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The Body/Work Nexus: The Work of Nursing Assistants in Nursing Homes

  • Author(s): Fisher, Lucy
  • Advisor(s): Wallhagen, Margaret
  • et al.
Abstract

This dissertation considers how certified nursing assistants (CNAs) construct the bodies of nursing home residents and how they assign meaning to work that is commonly viewed in one way or another as "dirty", tainted, or undesirable. CNAs invoked dignifying discourses to reinterpret meanings of their stigmatized work to mitigate the degrading implications of their labors. Together, body constructions and dignifying discourses shape the hands-on, intimate care aides provide to nursing home residents.

Observations and interviews were conducted with 27 aides in three different types of nursing homes in California. Other data included a content review of texts such as job descriptions and observations of aide training classes. All participants were people of color and, except for three aides, were first generation immigrants. Most were women and reflected U.S. demographics of CNAs working in metropolitan areas.

Nursing assistants constructed three distinct views of residents: resident as fictive kin, resident as commodity, and resident as autonomous person. Related dignifying discourses supported each construct and helped produce enactments of care giving. Caring practices were influenced by institutional forces such as commodifying the physical body while cultural understandings entered the rhetorics of duty and caring. The dominant discourses did not arise from training or other official sources but were generated by aides themselves in the course of their work. These findings extend the concept of "dirty work" to nursing assistants and contest some conventional views that aides accept stigmatized labels of their work.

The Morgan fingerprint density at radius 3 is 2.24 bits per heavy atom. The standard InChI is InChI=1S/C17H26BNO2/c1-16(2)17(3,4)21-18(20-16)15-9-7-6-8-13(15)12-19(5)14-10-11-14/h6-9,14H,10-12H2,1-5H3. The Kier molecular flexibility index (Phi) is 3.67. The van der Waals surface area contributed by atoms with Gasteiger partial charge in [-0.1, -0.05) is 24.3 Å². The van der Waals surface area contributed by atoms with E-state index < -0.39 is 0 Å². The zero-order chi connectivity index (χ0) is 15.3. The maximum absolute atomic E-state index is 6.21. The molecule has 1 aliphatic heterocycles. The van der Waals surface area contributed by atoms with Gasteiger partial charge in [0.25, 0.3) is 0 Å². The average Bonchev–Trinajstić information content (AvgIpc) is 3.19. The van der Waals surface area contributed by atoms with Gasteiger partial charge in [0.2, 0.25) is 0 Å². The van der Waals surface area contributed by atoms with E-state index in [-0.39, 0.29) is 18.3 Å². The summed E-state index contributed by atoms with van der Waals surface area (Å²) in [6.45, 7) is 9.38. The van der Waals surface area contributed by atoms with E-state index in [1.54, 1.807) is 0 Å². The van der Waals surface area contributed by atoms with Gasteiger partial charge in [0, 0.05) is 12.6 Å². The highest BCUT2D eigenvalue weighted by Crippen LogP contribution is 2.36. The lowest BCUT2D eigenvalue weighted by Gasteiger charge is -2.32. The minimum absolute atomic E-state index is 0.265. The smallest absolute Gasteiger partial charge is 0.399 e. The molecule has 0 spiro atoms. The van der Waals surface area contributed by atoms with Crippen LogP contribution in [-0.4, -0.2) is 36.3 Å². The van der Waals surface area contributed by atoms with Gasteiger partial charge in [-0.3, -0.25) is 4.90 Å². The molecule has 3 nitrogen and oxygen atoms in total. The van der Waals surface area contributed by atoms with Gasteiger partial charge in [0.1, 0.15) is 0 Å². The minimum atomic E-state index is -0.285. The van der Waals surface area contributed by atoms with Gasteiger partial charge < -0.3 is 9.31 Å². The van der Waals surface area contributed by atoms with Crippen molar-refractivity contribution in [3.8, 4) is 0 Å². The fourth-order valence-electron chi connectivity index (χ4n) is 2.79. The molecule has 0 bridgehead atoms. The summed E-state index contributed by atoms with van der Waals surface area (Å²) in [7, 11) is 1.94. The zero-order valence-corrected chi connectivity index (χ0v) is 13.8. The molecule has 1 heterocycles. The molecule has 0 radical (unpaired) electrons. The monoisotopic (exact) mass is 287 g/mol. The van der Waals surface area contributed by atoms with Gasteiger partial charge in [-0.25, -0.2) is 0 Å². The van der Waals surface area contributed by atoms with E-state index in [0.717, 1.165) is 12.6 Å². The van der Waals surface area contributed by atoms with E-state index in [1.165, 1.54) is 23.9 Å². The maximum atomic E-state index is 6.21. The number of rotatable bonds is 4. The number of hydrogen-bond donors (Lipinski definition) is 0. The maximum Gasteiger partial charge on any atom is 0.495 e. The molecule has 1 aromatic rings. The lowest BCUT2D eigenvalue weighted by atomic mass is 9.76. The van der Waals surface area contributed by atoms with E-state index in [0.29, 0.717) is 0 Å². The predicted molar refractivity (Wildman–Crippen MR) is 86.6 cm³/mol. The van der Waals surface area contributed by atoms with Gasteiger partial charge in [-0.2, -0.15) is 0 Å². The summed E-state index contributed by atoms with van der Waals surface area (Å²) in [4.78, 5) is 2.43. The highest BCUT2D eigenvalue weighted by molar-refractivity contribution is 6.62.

Implications for practice confirm other studies that recommend changes in the length and content of aide training. These findings also offer possible directions for nursing home policies to enhance worker retention and satisfaction. Areas for future research include taking up the central inquires across several contexts, such as in rural nursing homes and among licensed nurses and residents and their families. Additionally, the increasing globalization of healthcare workers would benefit from a closer look at the way immigrant workers experience and practice carework.

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